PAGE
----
From my review of the film The Hunger Games:
In a dystopian future America, the nation has descended into a brutal dictatorship divided into twelve districts that exist to serve the needs of the decadent inhabitants of the Capitol. As part of their programme of control, the government requires that each district send two children between the ages of twelve and 18, selected by lottery, to participate in a bloody last-man-standing gladiatorial game. Kaitness volunteers to participate in the games to act as a substitute for her sister, who has been selected in the lottery, and it sent off to the Capitol where she is introduced to a bizarre contest that is half show business and half fight-to-the-death.No point in doing a synopsis twice when the film tracks the basic plot of the book so closely.
The first thing to say about The Hunger Games is that it was the first part of a planned trilogy, which is already one strike against it. J R R Tolkien's publishers have a lot to answer for. The Lord of the Rings was always intended to be a single book, but the publisher insisted on breaking it into three volumes and now everyone thinks that trilogies are the way to go. Maybe for publishers, but for readers they're a pain in the fundament–especially when the writer doesn't know what he's doing and leaves you scratching your head over volume three because he can't be bothered to recap the action from one and two.
Anyway, Hunger Games. Better written than Harry Potter (though a curry menu could manage that) infinitely less annoying than Twilight, but still a long way from justifying its baffling popularity. Let's start with the good bits. Collins can string together an acceptable sentence and she does have some understanding of her craft. Her writing is clear and lucid, much of her imagery is charming and she does master the first-person, present tense style well. She can pace her individual scenes, though the book as a whole drags badly, and she has clearly put a lot of time and energy into her world.
Her heroine is also well conceived. She could have been that horrid creation Action Girl, who is as tough as any man and can cold-conk a drill sergeant three times her size with a left hook, but Collins is wise enough to make her a poacher with hunting and woodcraft skills that make up for being a girl in a situation that calls for Andy McNabb, not Andy McDowell.. Also, it's made clear that without her bow, she's a pretty vulnerable individual. Collins is also wise enough to keep her hero Peeta badly wounded and feverish for the last part of the book. That way Katniss can plausibly take the dramatic lead of the story without making her paramour look like an utter weed.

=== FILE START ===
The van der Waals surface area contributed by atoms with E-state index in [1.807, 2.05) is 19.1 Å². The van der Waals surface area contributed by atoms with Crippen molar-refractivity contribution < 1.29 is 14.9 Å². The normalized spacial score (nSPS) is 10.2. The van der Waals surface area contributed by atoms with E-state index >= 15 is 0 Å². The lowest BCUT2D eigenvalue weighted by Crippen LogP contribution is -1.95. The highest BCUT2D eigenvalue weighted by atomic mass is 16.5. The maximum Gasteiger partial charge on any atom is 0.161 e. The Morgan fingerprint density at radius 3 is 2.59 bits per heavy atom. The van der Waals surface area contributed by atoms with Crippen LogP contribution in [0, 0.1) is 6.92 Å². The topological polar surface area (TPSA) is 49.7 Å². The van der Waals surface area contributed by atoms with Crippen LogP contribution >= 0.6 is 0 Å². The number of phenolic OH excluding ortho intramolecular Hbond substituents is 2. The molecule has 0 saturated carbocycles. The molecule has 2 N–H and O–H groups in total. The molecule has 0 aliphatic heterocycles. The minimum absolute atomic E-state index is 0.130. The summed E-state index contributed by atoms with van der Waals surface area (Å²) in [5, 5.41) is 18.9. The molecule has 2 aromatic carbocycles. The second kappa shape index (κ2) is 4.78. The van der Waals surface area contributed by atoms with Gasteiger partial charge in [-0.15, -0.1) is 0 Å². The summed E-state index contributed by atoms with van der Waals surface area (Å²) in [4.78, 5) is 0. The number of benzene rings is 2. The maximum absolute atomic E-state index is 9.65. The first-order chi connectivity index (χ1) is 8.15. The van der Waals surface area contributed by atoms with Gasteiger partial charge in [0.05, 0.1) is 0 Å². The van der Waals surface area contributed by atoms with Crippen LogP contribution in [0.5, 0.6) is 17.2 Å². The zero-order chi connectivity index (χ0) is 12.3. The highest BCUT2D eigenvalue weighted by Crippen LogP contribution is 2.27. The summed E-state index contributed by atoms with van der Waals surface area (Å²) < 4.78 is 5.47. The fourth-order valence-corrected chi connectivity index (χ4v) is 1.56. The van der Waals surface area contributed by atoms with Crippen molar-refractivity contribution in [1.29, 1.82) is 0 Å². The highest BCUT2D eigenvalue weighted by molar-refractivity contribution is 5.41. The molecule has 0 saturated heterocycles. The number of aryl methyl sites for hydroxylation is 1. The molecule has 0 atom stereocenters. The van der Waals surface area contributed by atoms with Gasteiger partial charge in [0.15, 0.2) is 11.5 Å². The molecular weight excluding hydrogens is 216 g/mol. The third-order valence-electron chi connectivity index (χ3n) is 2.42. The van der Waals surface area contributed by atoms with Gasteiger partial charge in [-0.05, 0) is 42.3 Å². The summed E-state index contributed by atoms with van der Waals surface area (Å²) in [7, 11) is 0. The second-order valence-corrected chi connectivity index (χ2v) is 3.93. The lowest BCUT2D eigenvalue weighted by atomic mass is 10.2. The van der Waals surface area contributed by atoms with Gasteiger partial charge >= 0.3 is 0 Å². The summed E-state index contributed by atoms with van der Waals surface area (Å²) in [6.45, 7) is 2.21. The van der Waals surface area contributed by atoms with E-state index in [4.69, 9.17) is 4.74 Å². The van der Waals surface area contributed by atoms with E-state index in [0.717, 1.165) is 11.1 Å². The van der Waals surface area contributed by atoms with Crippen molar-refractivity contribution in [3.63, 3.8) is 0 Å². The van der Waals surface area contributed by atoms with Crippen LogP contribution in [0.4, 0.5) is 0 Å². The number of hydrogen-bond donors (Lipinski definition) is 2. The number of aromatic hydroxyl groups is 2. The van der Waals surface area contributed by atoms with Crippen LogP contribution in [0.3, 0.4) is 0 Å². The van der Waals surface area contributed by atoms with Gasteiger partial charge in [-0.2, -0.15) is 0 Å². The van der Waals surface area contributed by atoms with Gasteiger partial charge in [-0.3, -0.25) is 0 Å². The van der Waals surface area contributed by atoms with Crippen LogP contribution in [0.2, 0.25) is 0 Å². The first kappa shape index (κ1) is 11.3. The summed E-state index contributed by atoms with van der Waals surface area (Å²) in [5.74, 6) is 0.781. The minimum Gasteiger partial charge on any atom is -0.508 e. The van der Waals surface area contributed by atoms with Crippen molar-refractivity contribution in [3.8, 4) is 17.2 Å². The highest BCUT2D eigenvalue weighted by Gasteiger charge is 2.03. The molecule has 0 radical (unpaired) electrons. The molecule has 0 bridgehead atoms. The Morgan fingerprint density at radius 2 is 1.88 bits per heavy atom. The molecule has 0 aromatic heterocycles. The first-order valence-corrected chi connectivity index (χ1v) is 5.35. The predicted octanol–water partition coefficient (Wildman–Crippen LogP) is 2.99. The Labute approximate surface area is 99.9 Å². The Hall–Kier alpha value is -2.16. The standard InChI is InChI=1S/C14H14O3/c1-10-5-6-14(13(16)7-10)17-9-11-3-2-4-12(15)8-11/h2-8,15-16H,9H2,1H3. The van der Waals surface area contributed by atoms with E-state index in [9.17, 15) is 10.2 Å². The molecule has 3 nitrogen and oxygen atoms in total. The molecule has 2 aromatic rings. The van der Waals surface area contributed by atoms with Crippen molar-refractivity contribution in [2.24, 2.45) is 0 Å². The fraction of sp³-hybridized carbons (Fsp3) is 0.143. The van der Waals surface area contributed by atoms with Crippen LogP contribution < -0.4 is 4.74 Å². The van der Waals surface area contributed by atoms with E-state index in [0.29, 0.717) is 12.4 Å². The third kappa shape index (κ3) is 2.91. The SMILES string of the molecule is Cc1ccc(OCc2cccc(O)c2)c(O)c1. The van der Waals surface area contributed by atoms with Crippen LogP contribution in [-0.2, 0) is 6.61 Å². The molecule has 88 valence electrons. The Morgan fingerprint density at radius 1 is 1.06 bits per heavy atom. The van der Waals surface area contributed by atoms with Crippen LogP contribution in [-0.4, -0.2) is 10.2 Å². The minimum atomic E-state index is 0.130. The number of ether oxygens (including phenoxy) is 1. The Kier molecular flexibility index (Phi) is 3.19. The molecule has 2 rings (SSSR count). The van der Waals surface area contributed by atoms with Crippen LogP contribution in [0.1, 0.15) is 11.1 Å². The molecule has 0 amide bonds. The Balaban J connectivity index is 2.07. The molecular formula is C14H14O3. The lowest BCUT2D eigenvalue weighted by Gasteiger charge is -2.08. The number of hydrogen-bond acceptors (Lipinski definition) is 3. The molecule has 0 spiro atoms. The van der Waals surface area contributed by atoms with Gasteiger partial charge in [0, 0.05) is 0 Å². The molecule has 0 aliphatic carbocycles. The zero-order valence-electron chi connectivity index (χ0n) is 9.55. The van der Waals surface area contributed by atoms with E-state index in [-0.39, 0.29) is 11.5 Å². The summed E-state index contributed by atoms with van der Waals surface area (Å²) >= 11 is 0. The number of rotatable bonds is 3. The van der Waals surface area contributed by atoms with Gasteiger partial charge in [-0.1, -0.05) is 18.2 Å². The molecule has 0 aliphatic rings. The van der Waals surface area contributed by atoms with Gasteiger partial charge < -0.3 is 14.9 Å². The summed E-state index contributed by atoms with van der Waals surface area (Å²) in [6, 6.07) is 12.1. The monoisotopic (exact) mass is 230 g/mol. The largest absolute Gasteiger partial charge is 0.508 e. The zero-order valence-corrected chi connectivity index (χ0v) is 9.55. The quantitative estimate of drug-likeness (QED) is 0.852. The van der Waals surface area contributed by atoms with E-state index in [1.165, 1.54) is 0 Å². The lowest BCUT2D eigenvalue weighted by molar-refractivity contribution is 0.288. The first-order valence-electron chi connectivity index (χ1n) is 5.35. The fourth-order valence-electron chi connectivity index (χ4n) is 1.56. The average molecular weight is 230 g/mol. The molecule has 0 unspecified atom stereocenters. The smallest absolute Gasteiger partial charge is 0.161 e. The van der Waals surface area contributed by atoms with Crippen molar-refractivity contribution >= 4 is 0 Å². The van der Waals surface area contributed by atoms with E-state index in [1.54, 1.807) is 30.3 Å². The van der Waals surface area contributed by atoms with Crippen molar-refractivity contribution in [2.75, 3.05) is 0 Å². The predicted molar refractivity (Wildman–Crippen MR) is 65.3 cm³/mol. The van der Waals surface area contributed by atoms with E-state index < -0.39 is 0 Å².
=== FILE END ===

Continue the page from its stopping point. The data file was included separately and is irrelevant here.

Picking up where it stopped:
That being said, however, much of that effort is wasted.
Let's take the basic premise; the gladiatorial contest known as the hunger games and the world in which they take place. Both of these are so standard that its a wonder that there isn't a keystroke shortcut for writing them, but Collins had a lot of trouble here. Her back story is overly complex and the way she designed the games is so convoluted and easy to subvert that she makes a basic writer's error; she was unwilling to step back, rip the lot to shreds and start over. Instead. it's obvious that very early on she kept coming across flaws in her world that rather than correcting, she merely papers over or stuffs with equally weak material until the final product is an overly complex mass that never holds together. I'm not saying that she needed to pen a complete, dauntingly researched history and ethnology ala Tolkien. Quite the opposite. She should have kept it simple enough that it can be explained in throwaway dialogue, allusions and incidents.
An example of this is District 12. Why doesn't it have a name? Why doesn't the Seam? Or the Meadow? Or even the Capitol, come to that. Are proper names abolished in the future? More to the point, there's almost nothing that gives us a sense of time and place. District 12 as described in this book could just as easily be set in 1930 as in the future year of whatever. Compare this to the economical style of E C Tubb in the Dumarest books. Dumarest often finds himself on harsh worlds with a very primitive standard of living, but Tubb keeps reminding us that this is the future by pointing out that the beggar's bowl is made of plastic and that the guards have laser guns. The setting may be medieval, but we never forget that it's the future. With Collins, we rarely get that. In fact, there's very little science fictional until late in the book aside from the general dystopian setting.
The other problem is that the plot is so thunderingly predictable. From the very first plot point you know exactly what is coming next and can almost predict when. I spent three quarters of the book hoping for some sort of twist, some spanner in the works to liven things up, but it never comes.
It also doesn't help that Katniss fails as our guide. Normally, the protagonist in this sort of story is discovering the world along with the reader, so as she's introduced to this strange, new place, so are we. But Katniss is completely familiar with every aspect. She knows exactly what everything is and why. It would be nice if once and awhile she'd let us in on it. Still, this does dovetail with another problem, which is that Katniss never sounds like a teenager from Appalachia. She sounds like a university educated, middle-aged woman who worked in television a lot. Sort of like... Oh.
In all, The Hunger Games isn't a disastrous book. In many ways, it's very good, but it compares poorly to, for example, Heinlein's juveniles where you had a much better sense of the man inside the boy and where the story telling is much more efficient and focused.